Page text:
One of the most prominent movies of that era was Living in Bondage which many believed kick-started the boom of the Video Era. Living in Bondage was produced by Okechukwu Ogunjiofor, directed Chris Obi Rapu and written by Kenneth Nnebue. Other films released in the early period of this era also include Circle of Doom (1993) and Glamour Girls (1994).

Living In Bondage - The evolution of filmmaking in Nigeria
Living In Bondage (NEK Films )

Some of the major propounders (actors and filmmakers) of this era were Amaka Igwe, Alade Aromire, Zeb Ejiro, Chico Ejiro, The Amata brothers, Femi Lasode, Liz Benson, Kenneth Nnebue, Richard Mofe Damijo, Zack Orji, Pete Edochie, Sam Loco Efe, Yinka Quadri, Jide Kosoko, Omotola Jalade, Genevieve Nnaji, Kenneth Okonkwo, Kanayo O. Kanayo, Joke Silva, Bob-Manuel Udokwu, along with others who were part of the Golden era, such as Tunde Kelani, Olu Jacobs, U.S.A Galadima.

In this era, Nollywood got its boom, it provided over a million jobs and contributed about 5% to the country’s GDP. With the mass production and distribution of home videos, the industry could not but be noticed across Africa and beyond. In 1993, the first film festival – National Film Festival – was held for the first time in the country with 81 movies – 50 Yoruba language films, 25 English language films, 5 Hausa language films and 1 Igbo language film – screened. In November 1995, the Nigerian government established the Nigerian Film Institute, Jos to help develop young talents in the country.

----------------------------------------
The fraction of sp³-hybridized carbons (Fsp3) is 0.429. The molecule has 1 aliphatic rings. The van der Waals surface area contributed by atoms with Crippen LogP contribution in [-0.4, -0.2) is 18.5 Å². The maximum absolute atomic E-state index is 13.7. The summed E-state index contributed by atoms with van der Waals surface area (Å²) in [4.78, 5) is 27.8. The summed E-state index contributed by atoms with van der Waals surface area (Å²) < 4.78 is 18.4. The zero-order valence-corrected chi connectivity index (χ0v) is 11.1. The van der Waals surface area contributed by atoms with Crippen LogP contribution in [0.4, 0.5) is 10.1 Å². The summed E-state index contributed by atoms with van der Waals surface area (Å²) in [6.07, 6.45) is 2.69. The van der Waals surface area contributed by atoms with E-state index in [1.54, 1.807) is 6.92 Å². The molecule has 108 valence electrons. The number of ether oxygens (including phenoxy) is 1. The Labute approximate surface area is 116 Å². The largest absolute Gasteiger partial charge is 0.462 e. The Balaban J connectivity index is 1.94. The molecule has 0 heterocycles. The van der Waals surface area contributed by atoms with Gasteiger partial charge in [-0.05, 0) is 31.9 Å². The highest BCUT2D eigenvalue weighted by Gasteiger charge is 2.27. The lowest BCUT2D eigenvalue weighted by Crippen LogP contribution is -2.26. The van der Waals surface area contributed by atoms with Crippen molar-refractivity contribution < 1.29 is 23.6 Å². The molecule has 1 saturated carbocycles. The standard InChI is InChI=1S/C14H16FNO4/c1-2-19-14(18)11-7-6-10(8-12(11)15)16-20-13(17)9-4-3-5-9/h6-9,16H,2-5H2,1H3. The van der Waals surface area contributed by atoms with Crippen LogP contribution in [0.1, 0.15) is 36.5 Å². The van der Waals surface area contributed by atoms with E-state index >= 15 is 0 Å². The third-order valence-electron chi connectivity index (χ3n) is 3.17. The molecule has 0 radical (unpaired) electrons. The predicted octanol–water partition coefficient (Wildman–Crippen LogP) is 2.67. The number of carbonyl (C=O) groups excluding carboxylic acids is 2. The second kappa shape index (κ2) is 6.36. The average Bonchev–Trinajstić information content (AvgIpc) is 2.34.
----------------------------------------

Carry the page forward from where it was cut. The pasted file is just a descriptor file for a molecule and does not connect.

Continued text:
In the early 2000s, the movie production had doubled compared to what was being produced in the 1990s with over 1000 movies produced yearly. According to the Filmmakers Cooperative of Nigeria, every film in Nigeria had a potential audience of 15 million people in Nigeria and about 5 million outside Nigeria.

With Nollywood movies setting the pace for Africa, there was a large number of influx of actors from other African countries especially Ghana into Nollywood. The wave was so strong that it went on to influence the cultures in different African countries which caused the leaders in some African countries to fight back stating that they were trying to prevent the Nigerialization of Africa.

Movies in this era were produced with an extremely low budget which could never have met international standards. They were shot using cheap video cameras without the required cinematic quality and edited with basic VCR machines. Some of the movies take as short as 3 days for the production of an entire movie with some filmmakers and actors complaining about the unprofessionalism and lack of structure in the industry.

By 2005 –  2008, there was massive copyright infringement and piracy in the industry, so much that the World Bank estimated that about 90% of the DVDs circulating Nigeria were illegal copies, with new releases enjoying only two weeks window, before the sales of pirated copies. At this time, many Nigerians had started to yearn for better movies with higher quality.

The New Nigerian Cinema